We could even stop the pre-payment on the mortgage we’re already doing. That’s about $650/month or $7800 for the year. But where would that go? Cash?
Cash is still paying nothing, and we’re not sure when we’re going to need to tap into that money, or if we’ll need to tap into it. I can’t get fired, so our first tier emergency fund generally sits at 2 months of regular expenses (plus whatever we’re saving for the unpaid summer).
I’ve already funded our 2012 IRAs (had to sell some taxable stock because a company was getting acquired), but we could put 10K towards the 2013 IRAs in 2013. Roth IRAs can be used as emergency funds if you’re willing to take out principal.
We could buy taxable stocks with that money. We could even undrip dividends in the future. The risks would be that the stocks could lose rather than gain value before we have to sell in the near future rather than the far future.
Another thing we could do would be to convert taxable stocks we already own into tax-deferred savings. But then we no longer have that secondary emergency fund.
We don’t know what we’re going to be doing in two years. On top of that, the uni has messed with sabbaticals so in two years when I’m eligible again I may have to be able to commit to not getting paid even half a salary if I want to take time off. The timing between applying for a sabbatical at the university (October) and applying for and getting an external fellowship or external teaching assignment (generally March) doesn’t mesh with the new competitive sabbatical process at the uni, so having money I can access would really help with planning, even if I don’t end up needing it in the end. I suppose I could try to sabbatical at Berkeley or Stanford assuming that DH would get a real job to pay our bills. Not so easy to get a real job if I sabbatical at say, Michigan. (#2 is insanely jealous that #1 has already had a sabbatical, and has even the chance of going such awesome places as Stanford or even Michigan. Sigh. I am in the wrong field. Whine over.)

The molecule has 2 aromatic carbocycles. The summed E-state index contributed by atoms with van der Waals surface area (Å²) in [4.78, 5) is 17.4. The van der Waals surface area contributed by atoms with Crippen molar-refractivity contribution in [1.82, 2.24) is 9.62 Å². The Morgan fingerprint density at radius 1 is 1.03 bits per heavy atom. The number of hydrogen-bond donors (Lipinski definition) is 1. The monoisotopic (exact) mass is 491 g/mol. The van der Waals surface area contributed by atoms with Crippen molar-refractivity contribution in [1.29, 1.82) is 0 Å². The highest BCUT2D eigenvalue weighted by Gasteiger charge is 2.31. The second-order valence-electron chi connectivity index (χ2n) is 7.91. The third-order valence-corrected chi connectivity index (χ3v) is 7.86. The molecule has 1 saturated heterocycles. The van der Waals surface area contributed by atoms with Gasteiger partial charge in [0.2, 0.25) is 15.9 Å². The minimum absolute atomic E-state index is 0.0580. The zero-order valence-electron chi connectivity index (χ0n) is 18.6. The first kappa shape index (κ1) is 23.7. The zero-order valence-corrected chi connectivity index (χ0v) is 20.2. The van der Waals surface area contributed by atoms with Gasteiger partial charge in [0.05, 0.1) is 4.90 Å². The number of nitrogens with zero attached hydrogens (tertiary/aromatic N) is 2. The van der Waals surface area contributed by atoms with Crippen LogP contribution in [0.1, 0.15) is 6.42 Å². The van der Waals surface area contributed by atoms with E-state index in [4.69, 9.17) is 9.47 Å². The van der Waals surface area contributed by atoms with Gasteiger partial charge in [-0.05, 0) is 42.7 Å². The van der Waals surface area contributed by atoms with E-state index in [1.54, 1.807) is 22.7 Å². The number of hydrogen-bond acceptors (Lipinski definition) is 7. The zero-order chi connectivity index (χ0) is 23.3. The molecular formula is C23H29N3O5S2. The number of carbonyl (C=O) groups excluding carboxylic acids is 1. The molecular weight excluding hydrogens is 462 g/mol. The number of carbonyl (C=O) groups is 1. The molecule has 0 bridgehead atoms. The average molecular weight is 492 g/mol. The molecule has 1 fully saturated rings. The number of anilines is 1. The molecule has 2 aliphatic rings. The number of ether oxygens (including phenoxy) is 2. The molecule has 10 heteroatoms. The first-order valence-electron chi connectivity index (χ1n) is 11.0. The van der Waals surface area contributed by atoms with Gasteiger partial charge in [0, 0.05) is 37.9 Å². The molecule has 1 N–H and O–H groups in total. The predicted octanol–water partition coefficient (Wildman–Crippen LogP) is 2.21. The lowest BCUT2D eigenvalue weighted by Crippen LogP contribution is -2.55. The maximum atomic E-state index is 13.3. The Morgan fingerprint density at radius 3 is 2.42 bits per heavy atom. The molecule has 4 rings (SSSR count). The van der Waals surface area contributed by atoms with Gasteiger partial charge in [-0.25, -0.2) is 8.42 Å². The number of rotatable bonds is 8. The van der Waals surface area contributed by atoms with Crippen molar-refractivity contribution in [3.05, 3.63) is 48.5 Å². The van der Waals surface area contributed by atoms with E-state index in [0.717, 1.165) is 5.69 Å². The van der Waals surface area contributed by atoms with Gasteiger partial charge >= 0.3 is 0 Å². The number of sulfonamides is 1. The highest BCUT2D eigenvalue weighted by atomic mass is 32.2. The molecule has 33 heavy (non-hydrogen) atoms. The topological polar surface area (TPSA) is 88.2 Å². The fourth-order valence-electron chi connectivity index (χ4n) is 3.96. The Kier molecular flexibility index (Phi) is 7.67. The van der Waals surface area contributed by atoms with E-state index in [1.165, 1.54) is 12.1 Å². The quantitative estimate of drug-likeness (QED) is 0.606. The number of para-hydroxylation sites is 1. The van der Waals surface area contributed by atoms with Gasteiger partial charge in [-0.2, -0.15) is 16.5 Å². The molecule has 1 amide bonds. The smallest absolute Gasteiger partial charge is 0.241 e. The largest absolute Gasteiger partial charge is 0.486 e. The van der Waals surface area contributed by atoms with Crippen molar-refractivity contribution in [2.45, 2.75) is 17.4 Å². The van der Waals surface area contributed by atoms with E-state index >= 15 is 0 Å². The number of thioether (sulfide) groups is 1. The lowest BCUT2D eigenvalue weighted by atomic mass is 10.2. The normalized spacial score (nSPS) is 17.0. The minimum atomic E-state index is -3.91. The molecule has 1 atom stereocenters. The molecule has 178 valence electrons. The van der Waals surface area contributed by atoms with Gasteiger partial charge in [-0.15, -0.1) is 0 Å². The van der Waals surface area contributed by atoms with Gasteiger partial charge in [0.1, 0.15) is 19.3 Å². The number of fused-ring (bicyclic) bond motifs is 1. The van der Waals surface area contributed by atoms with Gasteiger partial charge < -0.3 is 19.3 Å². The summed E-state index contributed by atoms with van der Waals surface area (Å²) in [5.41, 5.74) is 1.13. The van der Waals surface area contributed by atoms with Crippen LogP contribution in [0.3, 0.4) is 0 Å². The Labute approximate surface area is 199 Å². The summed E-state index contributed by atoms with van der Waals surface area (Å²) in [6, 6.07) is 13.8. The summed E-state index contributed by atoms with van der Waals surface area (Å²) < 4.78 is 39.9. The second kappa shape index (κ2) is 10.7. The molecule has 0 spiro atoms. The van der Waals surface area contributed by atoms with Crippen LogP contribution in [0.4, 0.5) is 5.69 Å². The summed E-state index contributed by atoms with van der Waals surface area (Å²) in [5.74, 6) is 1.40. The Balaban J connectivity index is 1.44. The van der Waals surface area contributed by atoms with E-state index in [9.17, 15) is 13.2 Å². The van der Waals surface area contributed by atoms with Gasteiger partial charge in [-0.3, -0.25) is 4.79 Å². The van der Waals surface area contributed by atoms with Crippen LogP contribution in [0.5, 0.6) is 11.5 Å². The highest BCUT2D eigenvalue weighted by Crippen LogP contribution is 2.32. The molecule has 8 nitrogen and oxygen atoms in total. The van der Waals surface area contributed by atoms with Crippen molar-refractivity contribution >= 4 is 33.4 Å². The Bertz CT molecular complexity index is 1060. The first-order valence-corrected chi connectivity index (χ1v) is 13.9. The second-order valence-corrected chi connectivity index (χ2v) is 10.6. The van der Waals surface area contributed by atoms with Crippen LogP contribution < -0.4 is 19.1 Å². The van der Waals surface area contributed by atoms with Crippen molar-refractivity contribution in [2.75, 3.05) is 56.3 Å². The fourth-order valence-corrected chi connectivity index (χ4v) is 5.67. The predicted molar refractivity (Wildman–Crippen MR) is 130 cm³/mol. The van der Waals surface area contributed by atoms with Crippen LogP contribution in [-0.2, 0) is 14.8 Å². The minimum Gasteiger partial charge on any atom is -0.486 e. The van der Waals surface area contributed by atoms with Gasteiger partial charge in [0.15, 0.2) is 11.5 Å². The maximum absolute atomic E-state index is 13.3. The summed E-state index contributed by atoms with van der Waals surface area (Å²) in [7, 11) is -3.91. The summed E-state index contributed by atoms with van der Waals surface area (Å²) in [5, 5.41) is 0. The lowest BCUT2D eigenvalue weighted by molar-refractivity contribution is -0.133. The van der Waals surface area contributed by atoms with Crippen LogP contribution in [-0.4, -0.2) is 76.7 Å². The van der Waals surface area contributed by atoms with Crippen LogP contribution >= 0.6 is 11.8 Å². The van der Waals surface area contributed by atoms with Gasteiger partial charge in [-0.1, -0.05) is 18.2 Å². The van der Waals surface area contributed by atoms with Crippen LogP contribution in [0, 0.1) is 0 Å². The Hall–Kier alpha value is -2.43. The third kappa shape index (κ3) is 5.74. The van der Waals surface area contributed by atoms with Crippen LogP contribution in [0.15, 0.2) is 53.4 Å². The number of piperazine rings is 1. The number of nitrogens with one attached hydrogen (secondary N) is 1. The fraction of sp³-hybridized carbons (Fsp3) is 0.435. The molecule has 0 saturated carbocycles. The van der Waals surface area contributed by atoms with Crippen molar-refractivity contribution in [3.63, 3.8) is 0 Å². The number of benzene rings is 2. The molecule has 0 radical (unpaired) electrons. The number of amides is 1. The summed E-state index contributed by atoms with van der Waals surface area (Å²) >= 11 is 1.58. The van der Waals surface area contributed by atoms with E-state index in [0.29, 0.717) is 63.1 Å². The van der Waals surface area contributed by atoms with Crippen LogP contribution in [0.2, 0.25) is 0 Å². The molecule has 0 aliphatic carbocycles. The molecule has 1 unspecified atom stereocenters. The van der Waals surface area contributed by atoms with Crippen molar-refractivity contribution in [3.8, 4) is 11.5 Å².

So I don’t know what to do. Keep money in tax-deferred savings we can’t access, move it to cash where it won’t be making any interest, buy taxable stocks, pre-pay the mortgage? What we can’t do is get used to having it around and spending it. I’m really going to miss having that income cushion– the knowledge that if I screw up with money one month I can untap DH’s hidden salary in the future to make up for it. When your income and your outgo are really close, you don’t have that luxury anymore. I really liked not having to worry about money and it is difficult to have one’s income cut rather than having it grow each year. But more difficult having an unhappy DH who has no time to do anything other than teach and do service.
(#2 thinks DH needs to quit sooner rather than later. Otherwise, I got nuthin’. Help out, homies! #1 notes that DH is contracted through the year and wants to quit responsibly and we can use the transition time money-wise, so quitting any sooner isn’t really an option. We did talk about quitting at the semester but he doesn’t want to.)